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Curriculum Planning 101: How to Build Lesson Plans for Infants, Toddlers, and Preschoolers

Curriculum Planning 101: How to Build Lesson Plans for Infants, Toddlers, and Preschoolers

Curriculum Planning 101: How to Build Lesson Plans for Infants, Toddlers, and Preschoolers

A developmentally appropriate curriculum is a cornerstone of any great early learning program. Your curriculum serves to put your philosophy into practice and to showcase the intention and skill your teachers bring to their work. Although there are many off-the-shelf curriculum products you can buy, purchasing boxed curriculum is neither financially feasible nor entirely desirable for many programs. After all, it’s unlikely that a mass-produced set of lesson plans will be universally applicable to all classrooms. 

Here’s how to build lesson plans for infants, toddlers, and preschoolers that will meet their individual needs and set them up for developmental success.

Learning as the foundation

A quick internet search will yield a wide variety of free resources and ideas for curriculum planning. Some of these tools might be great, while others might be mediocre or misguided. High-quality lesson plans will always be connected to specific learning goals, so it’s best to use lessons that answer the questions of who, what, why, and how students will be learning from the materials. 

Here are a few different ways to ensure you’re building your curriculum on a foundation of learning. 

Consult your state’s early learning framework

Your state has an early learning framework. This framework is a roadmap of the skills and knowledge children are expected to develop throughout their time in childcare and preschool. While each state’s framework varies in length, word choice, and details, it will generally be organized by learning domain and age group and grow more complex as kids approach kindergarten. For an example of a nationally-recognized framework, check out this neat interactive tool from Headstart.

Your state’s early learning framework is one of the places you can source the “why” and the “so what” behind your curriculum planning. Your lesson plans should cover all aspects of a child’s development and connect to the developmentally appropriate learning goals for your age group. You’ll also want to be familiar with your local early learning framework to make sure your students are prepared for the next step, whether that’s preschool, kindergarten, or another track. 

Choose your preschool developmental assessment

Ongoing child assessment has many benefits for both you and your students. First and foremost, it provides a full picture of your students’ developmental stages so that you can meet them where they are. It also provides feedback on your lesson plans so you can accurately address the needs of your class. Finally, it’s a helpful tool you can share with parents to keep them updated on their child’s progress and how they can continue their child’s learning at home. At the end of the day, parents want to make sure their children are on track, and a comprehensive assessment is a great way to keep them informed.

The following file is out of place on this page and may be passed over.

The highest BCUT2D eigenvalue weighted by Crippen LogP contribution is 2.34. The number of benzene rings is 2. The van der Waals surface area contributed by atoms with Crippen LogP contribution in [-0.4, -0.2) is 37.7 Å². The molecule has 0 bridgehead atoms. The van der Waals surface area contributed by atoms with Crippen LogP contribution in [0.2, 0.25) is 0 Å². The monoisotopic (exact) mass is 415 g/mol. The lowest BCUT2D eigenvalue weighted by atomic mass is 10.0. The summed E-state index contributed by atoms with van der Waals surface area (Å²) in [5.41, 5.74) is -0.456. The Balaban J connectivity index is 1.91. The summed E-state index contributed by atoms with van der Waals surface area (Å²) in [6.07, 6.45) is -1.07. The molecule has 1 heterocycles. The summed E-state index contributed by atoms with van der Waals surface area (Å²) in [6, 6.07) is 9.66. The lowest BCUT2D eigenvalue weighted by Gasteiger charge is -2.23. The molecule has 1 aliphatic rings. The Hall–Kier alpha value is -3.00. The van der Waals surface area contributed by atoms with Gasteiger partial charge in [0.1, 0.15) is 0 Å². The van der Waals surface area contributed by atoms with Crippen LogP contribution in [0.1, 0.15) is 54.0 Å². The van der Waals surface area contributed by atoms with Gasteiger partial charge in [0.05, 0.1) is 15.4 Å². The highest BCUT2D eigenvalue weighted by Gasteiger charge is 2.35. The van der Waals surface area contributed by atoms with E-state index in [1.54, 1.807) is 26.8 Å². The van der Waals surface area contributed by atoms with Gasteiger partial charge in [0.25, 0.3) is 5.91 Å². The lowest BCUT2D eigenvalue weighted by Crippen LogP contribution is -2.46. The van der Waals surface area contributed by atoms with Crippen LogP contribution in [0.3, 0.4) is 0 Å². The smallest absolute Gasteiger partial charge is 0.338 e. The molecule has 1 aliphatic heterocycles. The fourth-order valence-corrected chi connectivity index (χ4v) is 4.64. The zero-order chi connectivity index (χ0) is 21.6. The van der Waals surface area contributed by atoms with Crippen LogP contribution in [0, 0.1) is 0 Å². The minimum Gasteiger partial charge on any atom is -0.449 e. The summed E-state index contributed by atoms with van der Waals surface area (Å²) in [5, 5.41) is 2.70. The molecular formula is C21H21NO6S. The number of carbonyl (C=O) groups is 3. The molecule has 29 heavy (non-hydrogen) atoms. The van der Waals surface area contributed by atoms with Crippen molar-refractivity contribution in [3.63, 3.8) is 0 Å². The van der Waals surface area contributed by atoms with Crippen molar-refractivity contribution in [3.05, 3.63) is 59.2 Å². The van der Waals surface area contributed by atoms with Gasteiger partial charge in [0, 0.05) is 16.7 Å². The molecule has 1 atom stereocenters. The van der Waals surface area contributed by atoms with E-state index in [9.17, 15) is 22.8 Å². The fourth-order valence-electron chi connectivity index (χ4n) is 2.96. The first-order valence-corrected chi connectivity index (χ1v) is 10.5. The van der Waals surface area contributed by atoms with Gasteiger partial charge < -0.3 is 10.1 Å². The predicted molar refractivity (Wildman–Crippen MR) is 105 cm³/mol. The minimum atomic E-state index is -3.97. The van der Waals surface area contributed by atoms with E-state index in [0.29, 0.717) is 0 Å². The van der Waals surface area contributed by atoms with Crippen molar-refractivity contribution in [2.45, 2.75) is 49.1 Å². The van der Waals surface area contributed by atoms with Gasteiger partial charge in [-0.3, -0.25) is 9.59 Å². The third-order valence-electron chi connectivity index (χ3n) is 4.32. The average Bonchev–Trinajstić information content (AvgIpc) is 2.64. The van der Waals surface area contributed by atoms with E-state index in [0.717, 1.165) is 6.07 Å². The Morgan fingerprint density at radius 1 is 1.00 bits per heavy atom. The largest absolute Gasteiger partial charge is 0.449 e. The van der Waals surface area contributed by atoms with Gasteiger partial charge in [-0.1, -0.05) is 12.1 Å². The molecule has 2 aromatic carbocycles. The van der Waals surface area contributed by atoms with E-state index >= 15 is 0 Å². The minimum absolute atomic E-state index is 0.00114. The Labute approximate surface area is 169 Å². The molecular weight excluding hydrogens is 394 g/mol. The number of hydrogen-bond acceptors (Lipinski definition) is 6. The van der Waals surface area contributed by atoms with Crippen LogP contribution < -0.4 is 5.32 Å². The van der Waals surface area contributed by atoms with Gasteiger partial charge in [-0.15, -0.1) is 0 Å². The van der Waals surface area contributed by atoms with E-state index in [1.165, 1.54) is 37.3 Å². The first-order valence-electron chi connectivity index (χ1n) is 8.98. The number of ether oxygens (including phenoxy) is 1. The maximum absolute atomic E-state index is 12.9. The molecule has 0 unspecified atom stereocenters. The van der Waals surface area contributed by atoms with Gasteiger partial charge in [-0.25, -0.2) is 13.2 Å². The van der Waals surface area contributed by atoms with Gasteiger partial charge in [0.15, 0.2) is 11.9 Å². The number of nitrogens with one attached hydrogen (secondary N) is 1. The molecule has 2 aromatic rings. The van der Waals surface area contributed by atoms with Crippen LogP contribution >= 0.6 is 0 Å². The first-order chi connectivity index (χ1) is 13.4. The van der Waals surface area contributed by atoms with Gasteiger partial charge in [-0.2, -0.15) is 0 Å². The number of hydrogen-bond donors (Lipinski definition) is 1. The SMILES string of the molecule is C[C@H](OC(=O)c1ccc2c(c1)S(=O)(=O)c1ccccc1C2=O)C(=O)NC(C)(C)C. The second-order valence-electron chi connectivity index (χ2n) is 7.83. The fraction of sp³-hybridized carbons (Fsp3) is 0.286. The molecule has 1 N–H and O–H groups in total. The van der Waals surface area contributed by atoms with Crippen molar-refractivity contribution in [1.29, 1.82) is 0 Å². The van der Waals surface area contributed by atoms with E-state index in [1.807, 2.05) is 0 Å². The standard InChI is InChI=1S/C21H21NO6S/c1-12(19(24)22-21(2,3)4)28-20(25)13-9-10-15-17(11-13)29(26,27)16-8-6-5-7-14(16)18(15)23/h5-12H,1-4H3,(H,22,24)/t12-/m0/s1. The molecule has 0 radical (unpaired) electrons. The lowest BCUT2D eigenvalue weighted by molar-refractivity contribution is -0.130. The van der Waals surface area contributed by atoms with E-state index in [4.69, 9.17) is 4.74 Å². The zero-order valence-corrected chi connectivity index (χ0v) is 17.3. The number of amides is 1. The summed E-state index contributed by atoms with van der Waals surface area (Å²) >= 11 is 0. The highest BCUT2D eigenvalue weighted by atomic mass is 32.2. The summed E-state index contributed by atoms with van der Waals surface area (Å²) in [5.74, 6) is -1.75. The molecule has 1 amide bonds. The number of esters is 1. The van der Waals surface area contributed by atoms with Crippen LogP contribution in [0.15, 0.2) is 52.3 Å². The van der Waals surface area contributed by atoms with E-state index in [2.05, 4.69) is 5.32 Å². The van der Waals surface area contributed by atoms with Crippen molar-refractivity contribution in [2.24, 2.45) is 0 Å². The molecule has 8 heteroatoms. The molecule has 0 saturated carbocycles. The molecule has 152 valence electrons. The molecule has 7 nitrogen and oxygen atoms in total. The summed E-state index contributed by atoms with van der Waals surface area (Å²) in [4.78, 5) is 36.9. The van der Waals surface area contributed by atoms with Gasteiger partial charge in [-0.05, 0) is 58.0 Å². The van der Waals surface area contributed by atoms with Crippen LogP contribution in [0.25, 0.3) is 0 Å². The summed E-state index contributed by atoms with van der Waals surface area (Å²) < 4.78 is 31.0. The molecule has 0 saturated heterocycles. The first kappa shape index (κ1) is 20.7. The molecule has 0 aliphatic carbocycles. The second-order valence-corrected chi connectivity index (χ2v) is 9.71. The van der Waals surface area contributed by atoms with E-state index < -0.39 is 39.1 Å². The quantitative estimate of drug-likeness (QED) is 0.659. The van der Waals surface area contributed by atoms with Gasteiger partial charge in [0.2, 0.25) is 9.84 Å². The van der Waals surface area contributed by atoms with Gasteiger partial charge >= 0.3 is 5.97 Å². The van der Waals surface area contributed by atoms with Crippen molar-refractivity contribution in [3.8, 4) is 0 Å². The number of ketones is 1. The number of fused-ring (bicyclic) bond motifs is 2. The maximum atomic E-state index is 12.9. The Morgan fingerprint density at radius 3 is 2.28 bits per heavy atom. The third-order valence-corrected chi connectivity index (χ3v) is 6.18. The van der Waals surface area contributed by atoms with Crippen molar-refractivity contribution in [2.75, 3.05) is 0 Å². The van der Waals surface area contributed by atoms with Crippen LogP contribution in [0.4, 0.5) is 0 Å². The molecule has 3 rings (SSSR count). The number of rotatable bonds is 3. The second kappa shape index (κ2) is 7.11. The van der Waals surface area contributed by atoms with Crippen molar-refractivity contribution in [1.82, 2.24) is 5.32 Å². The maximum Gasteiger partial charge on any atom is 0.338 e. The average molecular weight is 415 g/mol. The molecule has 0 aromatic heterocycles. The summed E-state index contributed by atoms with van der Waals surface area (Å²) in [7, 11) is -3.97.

Similar to your state’s early learning framework, your developmental assessment provides an outline for the different skills you should be supporting in your students’ development. While you could decide to use your state’s framework as part of your observation and assessment, it might be simpler to pull your learning goals from a developmental assessment tool (such as the DRDP) instead. 

Ultimately, you’ll want to establish your framework for early learning so your curriculum can best support your students’ development. Choose the system that works best for you and your students—you know them best! 

Preschool planning

Some early educators are ready to start planning their curriculum once they have a learning framework in place. For others, having an open calendar feels incredibly daunting. Where do you begin? How far out should you plan? How long should your students study each topic? Do you have to study something just because it fits with the season (for example, Halloween in October)? 

While planning tends to be a very personal process, it can be helpful to have some guidelines for how to get started. Here’s a key piece of lesson planning advice: start with your children and your community and what’s most interesting and relevant to them. There’s no limit to what you could explore in your classroom, so narrow it down by being intentional about what your students are currently interested in. 

If it’s the beginning of the year and you’re not sure, start with the standard “About Me” unit! It will give you a chance to get to know your kids while also helping them feel comfortable. Throughout the course of that unit, you’ll learn what kinds of topics your kids are interested in so you can dive in more deeply in the future.